- Types and number of tradable securities
- Trading platform and availability of mobile support
- Promotions and Discounts
- Management reputation.
- 24/7 Customer Support
Where You Can Buy Bond Index Funds
Bond index fund products offer a cost-effective and straightforward way to claim your stake in the bond market. They offer you an extensive diversification, awards you low fees, and their approach is direct that even new investors can understand. So, as an investor, if you are seeking to live off your investment, you should go with a bond index. You can buy bond index-related products such as the traditional bond mutual funds or exchange-traded funds (ETFs), often available through a broker.
eToro – Best Broker Overall
eToro is a global online brokerage firm boasting of over 10 million traders spread across over 150 countries. It allows you to trade on not only bond index funds, but also stocks, commodities, ETFs and even forex, including cryptocurrencies.
The platform is particularly popular because of its unique social features, CopyTrading and CopyPortfolios, which enable traders to automatically copy in real-time the trading strategies of the most successful clients on the platform. It doesn’t matter about your trading skills. eToro has a robust community that enables you to interact with different traders at skill levels in a supportive environment. You can share ideas through live chats and discussion boards.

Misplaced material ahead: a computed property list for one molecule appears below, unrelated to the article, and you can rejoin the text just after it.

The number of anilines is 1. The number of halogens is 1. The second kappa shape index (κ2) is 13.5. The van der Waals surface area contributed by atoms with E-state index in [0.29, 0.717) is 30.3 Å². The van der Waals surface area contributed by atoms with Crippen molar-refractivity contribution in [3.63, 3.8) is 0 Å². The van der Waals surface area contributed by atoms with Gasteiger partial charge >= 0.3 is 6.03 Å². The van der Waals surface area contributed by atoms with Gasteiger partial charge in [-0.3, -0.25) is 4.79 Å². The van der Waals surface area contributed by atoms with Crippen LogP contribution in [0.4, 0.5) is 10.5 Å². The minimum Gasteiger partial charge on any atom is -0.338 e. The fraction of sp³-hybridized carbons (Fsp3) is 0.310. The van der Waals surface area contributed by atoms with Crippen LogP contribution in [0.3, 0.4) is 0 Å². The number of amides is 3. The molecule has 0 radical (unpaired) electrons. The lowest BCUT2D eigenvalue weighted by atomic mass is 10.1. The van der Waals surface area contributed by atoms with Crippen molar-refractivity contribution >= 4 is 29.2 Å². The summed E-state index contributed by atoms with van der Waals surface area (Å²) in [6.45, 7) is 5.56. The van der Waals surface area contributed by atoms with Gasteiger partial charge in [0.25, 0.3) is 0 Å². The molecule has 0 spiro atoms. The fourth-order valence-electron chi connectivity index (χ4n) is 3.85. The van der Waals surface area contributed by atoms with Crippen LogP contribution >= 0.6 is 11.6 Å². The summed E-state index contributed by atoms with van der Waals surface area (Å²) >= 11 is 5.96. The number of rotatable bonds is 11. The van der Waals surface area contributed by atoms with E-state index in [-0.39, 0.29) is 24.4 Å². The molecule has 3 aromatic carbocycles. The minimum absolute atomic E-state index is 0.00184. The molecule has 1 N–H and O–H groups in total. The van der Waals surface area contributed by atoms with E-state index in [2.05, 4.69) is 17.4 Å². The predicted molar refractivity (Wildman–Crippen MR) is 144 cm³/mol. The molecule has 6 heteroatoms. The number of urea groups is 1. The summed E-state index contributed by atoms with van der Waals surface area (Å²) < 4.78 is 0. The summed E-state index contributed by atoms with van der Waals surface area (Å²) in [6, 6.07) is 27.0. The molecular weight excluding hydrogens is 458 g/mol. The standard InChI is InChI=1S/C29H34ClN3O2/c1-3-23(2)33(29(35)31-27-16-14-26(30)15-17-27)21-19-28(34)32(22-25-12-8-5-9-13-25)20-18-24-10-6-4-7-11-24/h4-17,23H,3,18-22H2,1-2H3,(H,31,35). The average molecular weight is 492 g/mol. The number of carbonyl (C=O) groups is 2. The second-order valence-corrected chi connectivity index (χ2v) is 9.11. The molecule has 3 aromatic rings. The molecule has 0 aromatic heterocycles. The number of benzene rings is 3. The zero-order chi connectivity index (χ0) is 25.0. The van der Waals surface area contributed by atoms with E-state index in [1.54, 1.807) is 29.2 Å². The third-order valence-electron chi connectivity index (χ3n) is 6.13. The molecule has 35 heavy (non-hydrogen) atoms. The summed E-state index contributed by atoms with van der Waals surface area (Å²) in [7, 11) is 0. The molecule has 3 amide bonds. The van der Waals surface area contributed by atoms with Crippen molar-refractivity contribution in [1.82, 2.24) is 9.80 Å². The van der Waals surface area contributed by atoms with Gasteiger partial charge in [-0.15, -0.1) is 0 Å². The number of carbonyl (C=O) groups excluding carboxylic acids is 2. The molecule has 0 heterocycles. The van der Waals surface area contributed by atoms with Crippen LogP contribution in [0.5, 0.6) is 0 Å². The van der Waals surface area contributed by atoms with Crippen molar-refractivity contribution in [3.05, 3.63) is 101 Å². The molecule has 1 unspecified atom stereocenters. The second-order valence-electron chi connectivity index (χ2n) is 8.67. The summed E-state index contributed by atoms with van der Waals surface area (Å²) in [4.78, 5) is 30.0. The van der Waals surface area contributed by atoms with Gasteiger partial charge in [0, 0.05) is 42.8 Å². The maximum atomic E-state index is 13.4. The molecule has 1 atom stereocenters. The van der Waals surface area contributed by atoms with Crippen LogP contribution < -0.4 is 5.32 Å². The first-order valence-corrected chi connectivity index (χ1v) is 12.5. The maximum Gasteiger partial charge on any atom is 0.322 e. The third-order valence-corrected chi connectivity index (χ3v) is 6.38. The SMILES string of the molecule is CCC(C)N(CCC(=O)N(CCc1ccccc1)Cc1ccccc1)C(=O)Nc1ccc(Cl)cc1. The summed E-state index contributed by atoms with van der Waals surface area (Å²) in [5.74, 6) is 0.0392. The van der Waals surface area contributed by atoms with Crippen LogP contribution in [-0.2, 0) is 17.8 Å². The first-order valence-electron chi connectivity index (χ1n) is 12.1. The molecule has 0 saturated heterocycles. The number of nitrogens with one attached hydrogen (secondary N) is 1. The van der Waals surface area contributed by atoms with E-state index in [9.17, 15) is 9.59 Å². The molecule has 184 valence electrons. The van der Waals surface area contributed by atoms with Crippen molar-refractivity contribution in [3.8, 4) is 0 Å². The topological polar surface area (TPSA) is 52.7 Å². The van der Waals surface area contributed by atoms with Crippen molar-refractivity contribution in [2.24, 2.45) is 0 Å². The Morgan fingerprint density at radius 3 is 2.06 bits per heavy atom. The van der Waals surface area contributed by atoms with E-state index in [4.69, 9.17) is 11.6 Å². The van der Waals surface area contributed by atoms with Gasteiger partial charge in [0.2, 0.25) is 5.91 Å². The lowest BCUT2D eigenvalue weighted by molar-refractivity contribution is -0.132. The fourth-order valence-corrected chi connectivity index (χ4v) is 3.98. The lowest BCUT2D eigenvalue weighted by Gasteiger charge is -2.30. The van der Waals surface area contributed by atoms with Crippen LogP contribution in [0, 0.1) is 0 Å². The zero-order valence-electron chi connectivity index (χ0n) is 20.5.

FCA (UK), ASIC (Australia), and CySEC (Cyprus) have all certified eToro as a legitimate service provider with asset coverage including CFDs, ETFs, Indexes, Forex, Cryptocurrency, Shares, and Commodities.
You need a minimum initial deposit of $200 to start trading, but if you are just beginning, you can utilize the demo account to learn trading without having to risk real money at all as you hone your skills. You can as well use the free eToro courses.
The platform works well on both PC and mobile. Besides, it’s available as a Mobile App. It has a wide range of ETFs trading on eToro. You should quickly pick those that match your own investment goals.
- Easy to create an eToro account with a demo account to help you brush up your skills.
- The low trading minimum amount for a live account.
- eToro has an intuitive mobile app
- No second step security verification features, such as SMS alert.
- Even though they don’t charge commissions, they have expensive trading fees.
Charles Schwab – Best Low-Cost Broker
Bolstered by its recent acquisition of TD Ameritrade, Schwab offers a modern and straightforward investing platform, helping individual novice investors improve their abilities. All exchange-traded funds trade for free, zero commission, yet you’ve access to over 4,000 funds, and you can invest as little as $100.